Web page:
In summary, we still believe that hedge funds have an important role in portfolio construction.  However, investors must be prepared to negotiate fees to take advantage of daily “specials” and to use newer risk tools to ensure that they pay only for the alpha rides in Hedge Fund Land. 

Mark J.P. Anson


Mark J.P. Anson

Chief Executive Officer and Chief Investment Officer, Commonfund

Stay connected with the Insights Blog

Popular Articles

Governance And Policy | Articles

Seven Promising Practices for the Future of Higher Education

Even before the pandemic, the college/university business model was under scrutiny. With rising tuition costs outpacing living wages, and student debt burdens crippling students, institutions of...
Investment Strategy | Articles

6 Keys to Choosing the Right Outsourced CIO

Today, few OCIOs that serve nonprofits are total institutional partners. Six questions can help you find one who takes a holistic approach. Not long ago, the definition and scope of an “Outsourced...
Governance And Policy | Articles

Outsourcing: Writing Your RFP

Once an institution decides to pursue the outsourced CIO or investment office option, it usually leads to the creation of a request for proposal, or RFP. Considering that the outsourced model is a...


Certain information contained herein has been obtained from or is based on third-party sources and, although believed to be reliable, has not been independently verified. Such information is as of the date indicated, if indicated, may not be complete, is subject to change and has not necessarily been updated. No representation or warranty, express or implied, is or will be given by The Common Fund for Nonprofit Organizations, any of its affiliates or any of its or their affiliates, trustees, directors, officers, employees or advisers (collectively referred to herein as “Commonfund”) or any other person as to the accuracy or completeness of the information in any third-party materials. Accordingly, Commonfund shall not be liable for any direct, indirect or consequential loss or damage suffered by any person as a result of relying on any statement in, or omission from, such third-party materials, and any such liability is expressly disclaimed.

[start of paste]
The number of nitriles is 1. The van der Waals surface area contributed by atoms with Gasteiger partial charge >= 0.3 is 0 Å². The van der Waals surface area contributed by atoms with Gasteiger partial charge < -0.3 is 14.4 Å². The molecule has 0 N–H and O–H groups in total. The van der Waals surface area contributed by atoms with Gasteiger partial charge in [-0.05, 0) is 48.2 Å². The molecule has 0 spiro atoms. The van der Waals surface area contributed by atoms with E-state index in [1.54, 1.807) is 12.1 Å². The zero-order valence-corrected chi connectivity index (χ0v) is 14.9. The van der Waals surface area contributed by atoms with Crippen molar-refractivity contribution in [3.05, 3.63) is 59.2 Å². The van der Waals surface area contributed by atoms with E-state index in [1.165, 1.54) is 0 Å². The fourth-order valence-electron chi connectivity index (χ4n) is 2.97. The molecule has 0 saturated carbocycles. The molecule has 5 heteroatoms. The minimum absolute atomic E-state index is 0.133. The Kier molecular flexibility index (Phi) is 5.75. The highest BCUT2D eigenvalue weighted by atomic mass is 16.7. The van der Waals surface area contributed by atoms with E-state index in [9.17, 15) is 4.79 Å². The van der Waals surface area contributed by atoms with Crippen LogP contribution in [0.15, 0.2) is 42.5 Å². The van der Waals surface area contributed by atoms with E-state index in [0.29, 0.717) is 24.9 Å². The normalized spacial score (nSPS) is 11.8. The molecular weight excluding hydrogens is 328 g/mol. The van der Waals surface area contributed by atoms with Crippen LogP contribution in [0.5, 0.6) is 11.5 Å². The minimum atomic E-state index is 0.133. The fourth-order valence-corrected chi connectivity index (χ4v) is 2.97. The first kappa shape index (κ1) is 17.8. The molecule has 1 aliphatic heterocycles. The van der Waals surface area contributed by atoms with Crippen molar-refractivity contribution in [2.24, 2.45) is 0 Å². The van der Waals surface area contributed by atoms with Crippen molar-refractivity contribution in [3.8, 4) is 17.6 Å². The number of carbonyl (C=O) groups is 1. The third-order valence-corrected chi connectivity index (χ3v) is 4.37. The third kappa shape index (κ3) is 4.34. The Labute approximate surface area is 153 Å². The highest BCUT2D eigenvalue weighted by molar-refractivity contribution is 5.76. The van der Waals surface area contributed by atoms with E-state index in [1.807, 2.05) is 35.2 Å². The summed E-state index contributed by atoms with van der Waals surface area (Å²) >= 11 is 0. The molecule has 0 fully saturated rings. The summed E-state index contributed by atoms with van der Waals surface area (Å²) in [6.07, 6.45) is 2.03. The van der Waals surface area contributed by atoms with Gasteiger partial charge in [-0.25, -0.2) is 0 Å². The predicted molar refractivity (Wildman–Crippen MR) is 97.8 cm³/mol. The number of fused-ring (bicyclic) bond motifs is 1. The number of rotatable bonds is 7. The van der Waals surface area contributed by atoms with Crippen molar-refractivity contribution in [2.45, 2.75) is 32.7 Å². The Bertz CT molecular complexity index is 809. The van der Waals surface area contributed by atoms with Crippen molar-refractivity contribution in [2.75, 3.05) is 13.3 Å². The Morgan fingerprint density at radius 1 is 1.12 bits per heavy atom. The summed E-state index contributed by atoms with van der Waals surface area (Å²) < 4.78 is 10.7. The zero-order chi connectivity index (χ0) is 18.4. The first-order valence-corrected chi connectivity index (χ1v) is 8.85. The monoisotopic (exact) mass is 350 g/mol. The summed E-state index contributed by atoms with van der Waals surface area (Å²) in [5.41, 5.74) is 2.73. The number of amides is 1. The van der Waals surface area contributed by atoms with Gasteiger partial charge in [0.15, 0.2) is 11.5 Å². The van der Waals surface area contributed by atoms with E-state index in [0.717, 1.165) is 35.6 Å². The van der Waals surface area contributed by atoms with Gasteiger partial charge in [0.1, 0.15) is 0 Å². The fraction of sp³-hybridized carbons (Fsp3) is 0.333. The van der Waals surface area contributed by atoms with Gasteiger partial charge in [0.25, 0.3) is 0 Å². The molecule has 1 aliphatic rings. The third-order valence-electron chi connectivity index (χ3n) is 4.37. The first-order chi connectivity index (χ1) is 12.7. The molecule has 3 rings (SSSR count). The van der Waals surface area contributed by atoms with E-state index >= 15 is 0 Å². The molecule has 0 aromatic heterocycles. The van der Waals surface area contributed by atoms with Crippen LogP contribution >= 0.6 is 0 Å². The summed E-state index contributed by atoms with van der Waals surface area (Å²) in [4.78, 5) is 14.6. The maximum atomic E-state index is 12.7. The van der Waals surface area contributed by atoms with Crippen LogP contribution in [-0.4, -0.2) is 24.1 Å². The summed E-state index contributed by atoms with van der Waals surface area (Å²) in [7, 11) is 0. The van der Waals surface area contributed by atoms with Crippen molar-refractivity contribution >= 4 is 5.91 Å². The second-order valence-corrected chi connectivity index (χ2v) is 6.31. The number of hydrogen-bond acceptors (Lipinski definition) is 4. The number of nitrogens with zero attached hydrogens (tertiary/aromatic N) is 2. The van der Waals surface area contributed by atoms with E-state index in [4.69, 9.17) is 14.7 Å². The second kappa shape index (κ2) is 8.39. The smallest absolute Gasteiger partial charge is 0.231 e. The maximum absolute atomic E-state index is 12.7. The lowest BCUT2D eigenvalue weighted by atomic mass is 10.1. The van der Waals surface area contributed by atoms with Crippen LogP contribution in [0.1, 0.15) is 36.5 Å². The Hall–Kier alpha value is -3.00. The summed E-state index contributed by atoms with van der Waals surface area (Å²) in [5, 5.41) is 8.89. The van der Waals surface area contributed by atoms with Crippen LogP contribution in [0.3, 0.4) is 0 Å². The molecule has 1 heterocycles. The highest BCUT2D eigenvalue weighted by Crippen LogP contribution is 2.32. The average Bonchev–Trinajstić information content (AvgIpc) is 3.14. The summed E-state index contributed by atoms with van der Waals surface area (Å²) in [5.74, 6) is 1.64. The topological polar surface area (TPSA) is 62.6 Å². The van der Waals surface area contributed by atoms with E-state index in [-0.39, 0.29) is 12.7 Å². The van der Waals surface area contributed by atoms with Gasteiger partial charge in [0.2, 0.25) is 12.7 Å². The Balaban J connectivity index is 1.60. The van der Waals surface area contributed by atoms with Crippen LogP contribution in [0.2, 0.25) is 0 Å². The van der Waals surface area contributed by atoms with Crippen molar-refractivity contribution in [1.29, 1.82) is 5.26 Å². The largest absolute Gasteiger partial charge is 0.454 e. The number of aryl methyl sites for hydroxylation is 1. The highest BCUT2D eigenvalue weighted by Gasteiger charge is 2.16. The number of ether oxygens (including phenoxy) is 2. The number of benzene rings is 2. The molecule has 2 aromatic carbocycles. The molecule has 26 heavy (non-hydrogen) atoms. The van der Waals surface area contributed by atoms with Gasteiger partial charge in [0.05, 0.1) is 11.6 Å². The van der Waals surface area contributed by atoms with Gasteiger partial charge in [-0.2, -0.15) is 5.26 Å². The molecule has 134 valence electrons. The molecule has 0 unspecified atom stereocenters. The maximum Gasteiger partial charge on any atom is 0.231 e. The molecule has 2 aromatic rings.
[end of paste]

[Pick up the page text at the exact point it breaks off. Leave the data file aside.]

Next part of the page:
All rights to the trademarks, copyrights, logos and other intellectual property listed herein belong to their respective owners and the use of such logos hereof does not imply an affiliation with, or endorsement by, the owners of such trademarks, copyrights, logos and other intellectual property.

To the extent views presented forecast market activity, they may be based on many factors in addition to those explicitly stated herein. Forecasts of experts inevitably differ. Views attributed to third-parties are presented to demonstrate the existence of points of view, not as a basis for recommendations or as investment advice. Market and investment views of third-parties presented herein do not necessarily reflect the views of Commonfund, any manager retained by Commonfund to manage any investments for Commonfund (each, a “Manager”) or any fund managed by any Commonfund entity (each, a “Fund”). Accordingly, the views presented herein may not be relied upon as an indication of trading intent on behalf of Commonfund, any Manager or any Fund.

Statements concerning Commonfund’s views of possible future outcomes in any investment asset class or market, or of possible future economic developments, are not intended, and should not be construed, as forecasts or predictions of the future investment performance of any Fund. Such statements are also not intended as recommendations by any Commonfund entity or any Commonfund employee to the recipient of the presentation. It is Commonfund’s policy that investment recommendations to its clients must be based on the investment objectives and risk tolerances of each individual client. All market outlook and similar statements are based upon information reasonably available as of the date of this presentation (unless an earlier date is stated with regard to particular information), and reasonably believed to be accurate by Commonfund. Commonfund disclaims any responsibility to provide the recipient of this presentation with updated or corrected information or statements. Past performance is not indicative of future results. For more information please refer to Important Disclosures.